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Fun in the sun turns ugly when reddened, sunburned skin meets chlorinated water. Chlorine treated pools sometimes irritate sensitive swimmer's skin, and sunburned skin is especially vulnerable. The Centers for Disease Control and Prevention warn that damaging UV, or ultraviolet, rays have the potential to damage skin even on cloudy or cool days. Although avoiding sun damage by wearing long sleeve clothing, hats and sunglasses is not practical in the pool, using a sunscreen lotion with a sun protective factor of 15 or higher, applied at least 15 minutes before going outside, helps.
Chlorine disinfects pool water and keeps swimmers safe from infection and disease. Without disinfection, pool water turns cloudy, develops algae and existing bacteria multiply. People bring infectious agents with them into the pool, and the risk increases with the number of people using the facility, says the CDC.When the chlorine meets contaminants, such as ammonia from urine in the water, it breaks down and neutralizes the ammonia. Chlorine also interacts with organic compounds such as human and animal waste to eliminate health threats.
Sunburns and the effects of prolonged sun exposure damage the outer layer of the skin. Pale or light skin turns red after over-exposure to sunlight. Irritation, swelling and later sloughing off of dead skin occurs. Eventually, the body produces some melanin in reaction to the damage, and light skin tans. Some people, such as red heads, never tan and always burn. Others burn on excess exposure, only to turn tan later. Both acute and chronic exposure to the sun dries out the skin and leads to wrinkling and creasing of the skin, and potentially, different types of skin cancers, according to the CDC.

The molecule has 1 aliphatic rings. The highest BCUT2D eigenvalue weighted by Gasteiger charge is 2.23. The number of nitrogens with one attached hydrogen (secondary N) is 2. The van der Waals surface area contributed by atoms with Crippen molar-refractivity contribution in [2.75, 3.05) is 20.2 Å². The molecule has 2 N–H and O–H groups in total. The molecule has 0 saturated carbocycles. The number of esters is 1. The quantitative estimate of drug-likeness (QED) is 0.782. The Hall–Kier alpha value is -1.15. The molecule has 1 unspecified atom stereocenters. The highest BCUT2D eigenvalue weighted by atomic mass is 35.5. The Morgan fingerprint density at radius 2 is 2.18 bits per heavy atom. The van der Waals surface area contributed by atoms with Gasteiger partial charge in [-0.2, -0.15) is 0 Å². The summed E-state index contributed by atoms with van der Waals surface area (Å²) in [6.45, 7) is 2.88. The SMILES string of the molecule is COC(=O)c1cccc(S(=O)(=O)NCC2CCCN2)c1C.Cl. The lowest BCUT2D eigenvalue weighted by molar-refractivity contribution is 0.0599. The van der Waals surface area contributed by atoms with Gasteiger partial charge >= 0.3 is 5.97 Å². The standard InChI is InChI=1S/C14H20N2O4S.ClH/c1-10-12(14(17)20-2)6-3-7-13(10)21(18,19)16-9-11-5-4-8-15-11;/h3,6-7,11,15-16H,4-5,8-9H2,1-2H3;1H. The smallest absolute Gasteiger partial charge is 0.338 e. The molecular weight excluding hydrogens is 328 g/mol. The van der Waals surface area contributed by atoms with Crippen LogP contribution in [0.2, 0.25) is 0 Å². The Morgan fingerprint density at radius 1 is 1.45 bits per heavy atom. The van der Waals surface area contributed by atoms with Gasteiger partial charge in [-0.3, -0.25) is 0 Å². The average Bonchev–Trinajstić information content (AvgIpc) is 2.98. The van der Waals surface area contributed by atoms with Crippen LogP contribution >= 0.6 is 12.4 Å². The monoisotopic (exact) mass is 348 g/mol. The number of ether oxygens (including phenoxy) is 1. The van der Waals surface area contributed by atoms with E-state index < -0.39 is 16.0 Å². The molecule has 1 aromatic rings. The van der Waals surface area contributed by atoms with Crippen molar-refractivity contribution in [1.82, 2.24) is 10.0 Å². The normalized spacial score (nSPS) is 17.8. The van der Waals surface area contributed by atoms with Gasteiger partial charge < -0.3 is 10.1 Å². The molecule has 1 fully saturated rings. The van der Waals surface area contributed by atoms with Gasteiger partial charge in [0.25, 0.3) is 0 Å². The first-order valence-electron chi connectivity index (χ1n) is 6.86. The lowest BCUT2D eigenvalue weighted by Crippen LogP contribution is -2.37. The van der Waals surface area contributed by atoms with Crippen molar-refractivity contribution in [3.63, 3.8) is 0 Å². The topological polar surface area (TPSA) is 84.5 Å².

Chlorine is a safeguard and an irritant as well. The chlorine in a pool disinfects the germs swimmers encounter in the water, and in the process, it creates byproducts that cause swimmers distress. Chloramine compounds are the culprits for the intense smell of some chlorinated pools, as the red eyes and runny noses of its users. In addition, chlorine sanitation sometimes causes itchy and dry skin. Under-hydrated, chafed skin is more vulnerable to damage from sun exposure, so frequent pool users might feel the sun on their skin before non-swimmers do, according to "Swimmer," a publication of U.S. Master Swimming.
Chlorine does not increase the risk of sunburn, nor does it create an unusual hazard to people swimming with sunburned skin. Rather, it further dries out already irritated and inflamed skin, accentuating existing discomfort. Infection is not a problem, though, as the proper chlorination of pool-water minimizes the risk. People who choose to bathe outside with existing sunburns and further expose skin to UV rays might cause long-term damage to their health, the CDC says.
Avoid sun exposure, especially at pools between 10 a.m. and 4 p.m. during daylight savings time, and between 9 a.m. and 3 p.m. standard time, when the CDC says that UV rays are most intense. Apply a sunscreen and reapply often when you go in the water. Wash off thoroughly after swimming in chlorinated pools, using specialized shampoos that help to eliminate chlorine on skin. Apply generous amounts of moisturizer to dry skin, but avoid using any scented products on inflamed or cracked skin. Chlorine further dries out sun-damaged and irritable skin, so staying away from the pool for a day or two is a good idea.
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